The Revolution must be advertised

Juan Cristóbal says: – The attached press note from a speech given by People’s Ombuds-person Gabriela Ramírez says a lot about why our country is mired in an unprecedented crime wave. It also speaks volumes about the priorities chavista bureaucrats place on publicity and advertising above all else.

In it, Ms. Ramírez , a former chavista congresswoman and the head of the State’s human rights office, actually said that the first thing the government needed to do is “reduce the sensation of lack of safety people have.” She seems to think that people’s perceptions of crime are not mired in reality.

Of course, Ms. Ramírez is probably surrounded by a phalanx of bodyguards, so she feels perfectly safe. But the problem, Gaby, is that people don’t feel safe because, well, they aren’t. Statistics don’t lie.

But she goes on. Crime, she says, is a byproduct of a “lack of proportion of social rights.” It’s caused by advertising that places a person’s value “on what they possess,” and because advertising “perpetuates social inequalities.”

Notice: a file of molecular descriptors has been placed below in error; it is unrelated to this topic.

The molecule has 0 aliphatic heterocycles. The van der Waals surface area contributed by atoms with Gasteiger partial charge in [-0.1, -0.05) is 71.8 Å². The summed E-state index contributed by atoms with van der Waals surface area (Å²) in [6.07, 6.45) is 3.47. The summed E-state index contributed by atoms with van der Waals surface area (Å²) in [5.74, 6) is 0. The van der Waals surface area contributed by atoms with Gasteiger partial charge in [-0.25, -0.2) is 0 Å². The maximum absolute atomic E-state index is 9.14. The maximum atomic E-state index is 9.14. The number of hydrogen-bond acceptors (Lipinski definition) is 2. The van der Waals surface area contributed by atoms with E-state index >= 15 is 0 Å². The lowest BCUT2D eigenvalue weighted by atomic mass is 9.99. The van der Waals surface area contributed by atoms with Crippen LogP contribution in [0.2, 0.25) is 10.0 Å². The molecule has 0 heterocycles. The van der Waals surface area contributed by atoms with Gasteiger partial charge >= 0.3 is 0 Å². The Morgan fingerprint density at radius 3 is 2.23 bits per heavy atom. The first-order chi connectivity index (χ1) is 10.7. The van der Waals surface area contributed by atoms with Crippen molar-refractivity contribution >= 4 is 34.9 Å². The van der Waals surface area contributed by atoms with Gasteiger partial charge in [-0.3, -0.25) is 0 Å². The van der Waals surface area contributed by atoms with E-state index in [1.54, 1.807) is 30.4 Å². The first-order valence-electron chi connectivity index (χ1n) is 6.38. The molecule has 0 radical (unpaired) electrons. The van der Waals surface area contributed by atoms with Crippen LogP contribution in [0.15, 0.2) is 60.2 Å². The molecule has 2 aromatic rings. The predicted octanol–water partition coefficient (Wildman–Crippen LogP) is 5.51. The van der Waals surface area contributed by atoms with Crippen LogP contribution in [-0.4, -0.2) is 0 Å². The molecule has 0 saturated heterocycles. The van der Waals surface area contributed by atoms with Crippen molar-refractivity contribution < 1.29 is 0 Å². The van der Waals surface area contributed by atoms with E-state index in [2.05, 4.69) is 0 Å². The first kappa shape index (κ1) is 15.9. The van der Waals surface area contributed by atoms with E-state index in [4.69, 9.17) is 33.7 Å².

So there it is – we will advertise our way out of this crime wave.

Which begs the question – after ten years of “vindicating social rights” and “eliminating social inequality” – why is it again that crime is also going up? Shouldn’t it be backwards? Oh, right. That pesky word again, logic.

Chavismo really struggles with the idea that sometimes reality is real, aside from perceptions. What can we expect from a government that puts up billboards praising Chávez for building something months or years before said thing is built? What can we expect when the government is more worried about the handicapped being able to get government transmissions in sign language, but not so worried about the handicapped having access to Metro stations?

Post 24 of 100 … and I haven’t even had coffee yet.